Thursday, March 18, 2021

Saved Searches and Flight Coloring

Do you ever find yourself doing the same search over and over?  Want to highlight your flight reviews or IPCs to make them easy to spot in a printout?

MyFlightbook allows you to name a search (aka "query") for future use.  It's pretty simple to use.  To give a search a name, use the drop-arrow next to the search box:

Just type in a name, and when you click "Find Matching Flights", you will not only see the results of the search, but the search will have been saved in your account as well.

The image above is from the website, but it's the same basic idea on the mobile apps; you can give it a name on the bottom of the screen where you fill in the search form.

Previously created queries are listed below the edit box where you type the name:

Click on the name of the search to apply it, or click the red "X" to delete it.  

You can update an existing saved query by simply re-using its name with a new search.

This can be super handy for common searches.  Each year at tax time, for example, I want to know about my angel flights from the previous year (that's the query that's shown above).

Flight Coloring

Saved searches are a nice power feature, but where they get really powerful is when you combine them with a relatively new feature: Flight Coloring.

Flight coloring allows you to specify a background color to use in the logbook display for flights that match a saved search that you have created.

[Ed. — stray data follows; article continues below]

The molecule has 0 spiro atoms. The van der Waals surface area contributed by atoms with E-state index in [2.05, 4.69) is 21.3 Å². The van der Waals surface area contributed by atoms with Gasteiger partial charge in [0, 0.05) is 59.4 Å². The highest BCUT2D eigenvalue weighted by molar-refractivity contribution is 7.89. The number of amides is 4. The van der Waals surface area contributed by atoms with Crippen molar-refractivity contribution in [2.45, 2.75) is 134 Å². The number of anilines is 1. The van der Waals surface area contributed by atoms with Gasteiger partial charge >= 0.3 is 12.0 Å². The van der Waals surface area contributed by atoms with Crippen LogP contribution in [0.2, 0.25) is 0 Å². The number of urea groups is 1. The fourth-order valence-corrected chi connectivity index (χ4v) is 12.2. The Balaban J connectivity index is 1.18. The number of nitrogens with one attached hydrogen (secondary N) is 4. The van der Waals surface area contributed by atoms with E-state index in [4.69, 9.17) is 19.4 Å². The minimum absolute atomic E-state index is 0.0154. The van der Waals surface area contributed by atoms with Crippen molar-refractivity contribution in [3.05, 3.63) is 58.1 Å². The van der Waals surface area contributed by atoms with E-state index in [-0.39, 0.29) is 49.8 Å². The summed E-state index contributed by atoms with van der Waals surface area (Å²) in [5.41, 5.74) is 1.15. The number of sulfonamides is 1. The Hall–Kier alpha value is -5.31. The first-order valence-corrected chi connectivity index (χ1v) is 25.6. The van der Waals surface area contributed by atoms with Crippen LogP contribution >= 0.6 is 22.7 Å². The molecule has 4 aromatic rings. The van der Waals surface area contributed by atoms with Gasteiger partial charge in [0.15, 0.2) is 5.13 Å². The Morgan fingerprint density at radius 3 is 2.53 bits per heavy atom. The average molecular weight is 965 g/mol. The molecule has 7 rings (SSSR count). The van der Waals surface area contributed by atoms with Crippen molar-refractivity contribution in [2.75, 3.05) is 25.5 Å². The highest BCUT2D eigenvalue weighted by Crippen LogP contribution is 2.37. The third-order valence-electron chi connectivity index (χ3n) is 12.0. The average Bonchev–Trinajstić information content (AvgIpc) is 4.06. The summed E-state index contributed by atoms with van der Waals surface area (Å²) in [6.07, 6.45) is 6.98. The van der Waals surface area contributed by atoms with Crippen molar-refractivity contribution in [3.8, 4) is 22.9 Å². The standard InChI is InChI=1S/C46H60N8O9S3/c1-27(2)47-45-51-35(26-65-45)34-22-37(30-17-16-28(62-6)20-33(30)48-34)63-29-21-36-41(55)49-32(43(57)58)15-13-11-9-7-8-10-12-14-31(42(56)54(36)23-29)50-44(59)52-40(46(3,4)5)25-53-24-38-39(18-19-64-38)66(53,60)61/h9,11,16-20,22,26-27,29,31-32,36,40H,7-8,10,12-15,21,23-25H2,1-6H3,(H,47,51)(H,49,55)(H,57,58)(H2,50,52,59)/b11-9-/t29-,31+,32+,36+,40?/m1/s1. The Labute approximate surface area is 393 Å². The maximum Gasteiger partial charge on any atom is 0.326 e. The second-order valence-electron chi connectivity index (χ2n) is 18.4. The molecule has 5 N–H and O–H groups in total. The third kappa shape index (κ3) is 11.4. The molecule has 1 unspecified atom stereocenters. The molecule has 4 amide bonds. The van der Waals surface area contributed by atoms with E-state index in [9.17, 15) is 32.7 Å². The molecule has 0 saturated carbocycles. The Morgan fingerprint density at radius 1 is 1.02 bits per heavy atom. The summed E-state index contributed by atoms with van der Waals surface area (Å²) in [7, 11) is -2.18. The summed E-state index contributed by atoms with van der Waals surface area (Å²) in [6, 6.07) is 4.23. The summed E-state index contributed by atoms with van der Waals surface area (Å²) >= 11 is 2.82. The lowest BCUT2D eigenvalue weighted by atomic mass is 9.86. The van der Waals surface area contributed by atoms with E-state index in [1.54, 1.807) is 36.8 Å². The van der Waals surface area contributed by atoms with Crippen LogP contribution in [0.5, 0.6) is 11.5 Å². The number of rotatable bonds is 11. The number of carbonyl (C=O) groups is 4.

Flight Coloring is a two step process: first, save the search with a name.  Then, go to Preferences (under the Profile menu)

You'll see all of your saved searches there; next to it, you'll see a sample area.  Click that and you can choose a background color (pale colors work best), or click "Remove Color" to remove the color.  

Your logbook will then display matching flights using the color you've selected:

You can even choose to have these flights highlighted in the print layout - this can be useful, for example, if you are going for a job interview and want to make it easy to find finds that are significant to demonstrate experience or training.

More Tips about Searching on MyFlightbook

MyFlightbook has a very rich and powerful set of search options.  You can learn more in the FAQ.

Wednesday, March 10, 2021

Pending Flights

Can a flight be in your account but not in your logbook?  Yes.  MyFlightbook supports the notion of a "pending flight", which is simply a flight that is awaiting (pending) addition to your logbook.

Pending flights are designed primarily to address two scenarios:

  • You fly professionally and have a schedule of upcoming flights.  You might want to get those into the system before you fly them, but obviously you can't claim the time or experience before actually doing so.
  • You perform a bulk import and some of the flights have errors.  The flights with errors can be moved into the list of pending flights, allowing the error-free flights to be added to your logbook.  You can then fix the errors at your leisure.

There are other scenarios as well, of course, but those are the big ones.